4. Ergonomic stool

An ergonomic stool, sometimes marketed as a balance stool or active stool, is a dynamic seating option similar to an exercise ball.

When you use this stool:

  • The high seat encourages you to half-stand with your feet on the floor, taking the pressure off your lower back.
  • The pivoting base and lack of backrest require you to engage your core and practice good posture.

See Good Posture Helps Reduce Back Pain

Some people prefer an ergonomic stool over an exercise ball because it stands out less in a professional environment—while providing many of the same benefits.

5. Kneeling chair

Kneeling chairs take pressure off the lower back and keep the spine in a more neutral position.

A kneeling chair provides a padded seat for you to sit and is angled forward to shift some of your body weight to your shins and knees.

While sitting on a kneeling chair4,5:

  • Your spine is in a more neutral position, taking the pressure off your lower back.
  • The lack of a backrest encourages good posture and may prevent slumping.
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Sitting in the kneeling position for long periods of time may be difficult at first, so switch to another chair or seating option at frequent intervals. Even if you get adjusted and comfortable on a kneeling chair, alternating with another chair is advised to avoid prolonged kneeling. Also, be sure to get an adjustable kneeling chair so you can find the position that works best for you.

See Choosing the Right Ergonomic Office Chair

This list is by no means exhaustive, so feel free to try out different options and choose the one that feels best for you. Keep in mind that no matter which office chair alternative you choose, one of the best ways to keep your back healthy is to take breaks several times a day. Every 50 minutes to an hour plan to go for a short walk and stretch your back, neck, and hamstring muscles to improve the strength, stability, and flexibility of your spine.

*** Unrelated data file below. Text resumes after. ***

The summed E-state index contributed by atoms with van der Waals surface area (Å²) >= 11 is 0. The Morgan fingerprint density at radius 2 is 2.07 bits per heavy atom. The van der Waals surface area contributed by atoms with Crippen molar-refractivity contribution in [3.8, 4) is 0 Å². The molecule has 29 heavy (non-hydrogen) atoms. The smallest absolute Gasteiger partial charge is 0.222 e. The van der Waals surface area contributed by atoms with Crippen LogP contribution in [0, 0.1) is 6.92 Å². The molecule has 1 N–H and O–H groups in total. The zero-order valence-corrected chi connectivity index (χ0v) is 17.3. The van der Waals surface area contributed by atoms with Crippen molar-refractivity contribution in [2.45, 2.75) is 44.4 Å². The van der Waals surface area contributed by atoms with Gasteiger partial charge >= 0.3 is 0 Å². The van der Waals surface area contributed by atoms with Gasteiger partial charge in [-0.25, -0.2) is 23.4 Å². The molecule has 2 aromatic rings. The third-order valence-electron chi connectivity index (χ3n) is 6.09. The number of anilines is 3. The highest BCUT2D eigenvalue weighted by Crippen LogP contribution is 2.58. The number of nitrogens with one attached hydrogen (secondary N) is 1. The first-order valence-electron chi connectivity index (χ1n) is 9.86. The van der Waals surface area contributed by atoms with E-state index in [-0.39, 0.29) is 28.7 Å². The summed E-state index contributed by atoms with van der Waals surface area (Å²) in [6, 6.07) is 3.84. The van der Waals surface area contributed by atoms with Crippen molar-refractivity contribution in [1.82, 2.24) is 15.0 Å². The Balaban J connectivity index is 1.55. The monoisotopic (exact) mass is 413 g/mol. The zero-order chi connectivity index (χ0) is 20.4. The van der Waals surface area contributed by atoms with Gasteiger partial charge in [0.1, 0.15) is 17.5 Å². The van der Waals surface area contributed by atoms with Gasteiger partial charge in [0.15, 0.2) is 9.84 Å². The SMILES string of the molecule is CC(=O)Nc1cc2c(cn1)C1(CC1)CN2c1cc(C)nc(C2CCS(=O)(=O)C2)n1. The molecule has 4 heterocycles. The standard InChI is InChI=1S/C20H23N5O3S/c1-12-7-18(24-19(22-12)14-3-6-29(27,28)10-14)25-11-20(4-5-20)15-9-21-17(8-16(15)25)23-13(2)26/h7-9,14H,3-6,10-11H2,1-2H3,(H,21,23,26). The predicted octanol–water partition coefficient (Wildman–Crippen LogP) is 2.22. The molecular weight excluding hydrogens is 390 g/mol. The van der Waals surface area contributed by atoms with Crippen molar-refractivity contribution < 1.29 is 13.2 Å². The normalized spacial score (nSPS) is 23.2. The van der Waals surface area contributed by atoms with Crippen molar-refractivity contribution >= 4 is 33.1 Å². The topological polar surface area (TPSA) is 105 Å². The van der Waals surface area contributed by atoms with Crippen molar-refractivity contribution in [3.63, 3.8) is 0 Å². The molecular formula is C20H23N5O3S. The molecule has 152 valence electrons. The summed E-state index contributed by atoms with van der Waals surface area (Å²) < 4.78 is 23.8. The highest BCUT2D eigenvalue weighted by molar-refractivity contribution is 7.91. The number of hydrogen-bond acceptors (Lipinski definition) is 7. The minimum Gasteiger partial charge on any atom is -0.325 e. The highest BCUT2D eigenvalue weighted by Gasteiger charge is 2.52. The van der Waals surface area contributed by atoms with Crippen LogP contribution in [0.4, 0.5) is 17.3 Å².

Learn more:

Ergonomic Chair Alternatives to Traditional Office Chairs

10 Best Ergonomic Laptop Setup Tips

References

  • 1. Ognibene GT, Torres W, Von eyben R, Horst KC. Impact of a Sit-Stand Workstation on Chronic Low Back Pain: Results of a Randomized Trial. J Occup Environ Med. 2016;58(3):287-93. Doi: 10.1097/JOM.0000000000000615
  • 2.Zemp R, Taylor WR, Lorenzetti S. In vivo spinal posture during upright and reclined sitting in an office chair. Biomed Res Int. 2013;2013:916045. doi:10.1155/2013/916045
  • 3.Elliott TL, Marshall KS, Lake DA, Wofford NH, Davies GJ. The Effect of Sitting on Stability Balls on Nonspecific Lower Back Pain, Disability, and Core Endurance: A Randomized Controlled Crossover Study. Spine. 2016;41(18):E1074-80. Doi: 10.1097/BRS.0000000000001576
  • 4.Bettany-saltikov J, Warren J, Jobson M. Ergonomically designed kneeling chairs are they worth it? : Comparison of sagittal lumbar curvature in two different seating postures. Stud Health Technol Inform. 2008;140:103-6. Available from: https://www.ncbi.nlm.nih.gov/pubmed/18810008
  • 5.Vaucher M, Isner-horobeti ME, Demattei C, et al. Effect of a kneeling chair on lumbar curvature in patients with low back pain and healthy controls: A pilot study. Ann Phys Rehabil Med. 2015;58(3):151-6. Available from: https://www.ncbi.nlm.nih.gov/pubmed/25956202